There are situations, for example, the client or a member of the family falls sick. You can include information relating to rescheduling the shoot in the contract and how that will be arranged. 

Payment Information:

  • Information relating to payment schedules need to be clearly laid down. Include the percentage of advance payment for agreement of availability – for example, booking fees or deposit money, how far in advance to the shoot advance payment has to be made and when the rest of the payments need to be paid and through what method (for example, cheque, cash, bank transfer, etc.) 
  • Include information on what happens if a payment bounces back – for example if a cheque bounces back or a standing order does not go through, etc.

Delivery Time:

  • Include the delivery time of your job in the contract and what type of post processing you will be applying to the images. Some photographers have a signature style while others go along with clients’ requirements.

Miscellaneous Expenses:

  • Travel and accommodation fees – some jobs may require you to travel a huge distance or even work away in a different country or city. In these situations, you need to lay the fees relating to these as well in the contract.

Model Release And Property Release

  • If you are a portrait photographer or a travel photographer who shoots portraits, then you will need to have a model release to use the image for business or editorial purposes. Similarly, if you are shooting buildings or animals that belong to other people, then you will need a property release in that case. 

Copyright Information And Usage Rights:

  • This is a very important part of the photography contract especially if you are shooting portraits, events, products, weddings, family portraits and so on. With so much happening in terms of copyright these days, be clear on what you mention in the contract – for example, if you own the copyright and client has the usage rights, or if the copyright is for a fixed amount of time, etc. This is a very tricky part and you need to be careful when stating how the images can be used and for how long by the clients based on the amount the clients pay you for the job.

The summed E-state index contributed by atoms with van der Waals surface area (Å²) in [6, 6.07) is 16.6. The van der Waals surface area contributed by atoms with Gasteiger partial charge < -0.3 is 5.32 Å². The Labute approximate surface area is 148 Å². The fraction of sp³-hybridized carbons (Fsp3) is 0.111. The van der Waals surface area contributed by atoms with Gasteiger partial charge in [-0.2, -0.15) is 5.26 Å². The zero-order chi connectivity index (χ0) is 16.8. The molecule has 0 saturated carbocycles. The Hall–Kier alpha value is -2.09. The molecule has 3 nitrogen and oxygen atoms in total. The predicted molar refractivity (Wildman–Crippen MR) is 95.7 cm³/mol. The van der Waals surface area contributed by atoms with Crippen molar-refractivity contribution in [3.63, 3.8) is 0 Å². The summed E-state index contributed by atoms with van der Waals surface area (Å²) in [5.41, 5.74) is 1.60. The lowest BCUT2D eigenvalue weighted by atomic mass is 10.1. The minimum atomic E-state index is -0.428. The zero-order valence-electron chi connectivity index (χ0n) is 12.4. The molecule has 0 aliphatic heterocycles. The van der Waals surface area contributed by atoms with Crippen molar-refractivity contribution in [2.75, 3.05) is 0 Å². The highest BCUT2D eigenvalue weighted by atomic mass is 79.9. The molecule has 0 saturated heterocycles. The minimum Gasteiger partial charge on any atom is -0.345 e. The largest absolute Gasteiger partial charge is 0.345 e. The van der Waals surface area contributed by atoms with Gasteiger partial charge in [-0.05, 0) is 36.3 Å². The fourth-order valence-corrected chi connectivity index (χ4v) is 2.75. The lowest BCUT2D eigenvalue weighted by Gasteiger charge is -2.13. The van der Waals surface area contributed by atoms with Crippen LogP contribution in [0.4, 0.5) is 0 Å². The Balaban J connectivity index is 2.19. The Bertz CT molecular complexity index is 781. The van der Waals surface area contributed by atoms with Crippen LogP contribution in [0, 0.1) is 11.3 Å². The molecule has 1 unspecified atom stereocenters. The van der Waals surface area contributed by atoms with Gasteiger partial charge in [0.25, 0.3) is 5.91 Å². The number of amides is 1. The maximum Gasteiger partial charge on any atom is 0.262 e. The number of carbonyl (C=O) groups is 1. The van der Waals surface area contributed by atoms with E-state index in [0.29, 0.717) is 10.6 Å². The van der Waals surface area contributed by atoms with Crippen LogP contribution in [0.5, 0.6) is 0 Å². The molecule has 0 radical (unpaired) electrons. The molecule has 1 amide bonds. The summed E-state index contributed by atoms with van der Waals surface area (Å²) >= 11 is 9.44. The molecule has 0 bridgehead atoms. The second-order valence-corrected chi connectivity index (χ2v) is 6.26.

These are some of the basics that need to be covered in a contract for all types of photography business, but you may need to add more/less information if there are any relating to specific needs for your business.

Having a general photography contract for all types of photography will not work always as one type of photography will be different from another as the services provided and the needs of clients will be different.

But, make sure you cover the basics like names of clients and the photographer, start and end times including dates, payment terms, deliverables, cancellation policies, due dates, copyright information in all the contracts while also keeping the contract short as you do not want your clients to read pages of the contract and feel nervous signing them.

If you have enough funds to hire a solicitor, it would be the best option as the solicitor would know if the document is legally perfect so that legally binding words and information are used in the contract that will help you defend your case in court. Even if you write up the contract, it would be good to get it reviewed by a solicitor simply because, you may make mistakes while writing up a contract for your business – for example a slight change in wording can get everything wrong.

Solicitors may charge approximately $200 to $300 per hour and this may vary depending on the country and/or state that you live in. If you are unsure of the contents in your contract, it is worth spending some money for legal services.


If you are looking for resources on a sample photography contract so you get an idea of how to draw up the contract, or, if you are looking for downloadable templates that you can use or modify or legal guides, here are a few links that may be of help.

  • Contract templates relating to photography business

Professional Lawyer Services: 

  • Here are some attorneys recommended in the US by thelawtog

Do you think we have missed any information that should be in a photography contract? Or, do you know of any good legal services for photography contracts, from experience? If yes, please share with us in the comments section below.

Further Resources To Help With A Photography Contract For Your Business:

  • 5 Reasons You Need a Written Photography Contract

About Author

Dahlia is a stock photographer and full time educator at Light Stalking. You can find her on Gurushots and see some of her more popular articles at The American Society of Media Photographers. Get to know her better here.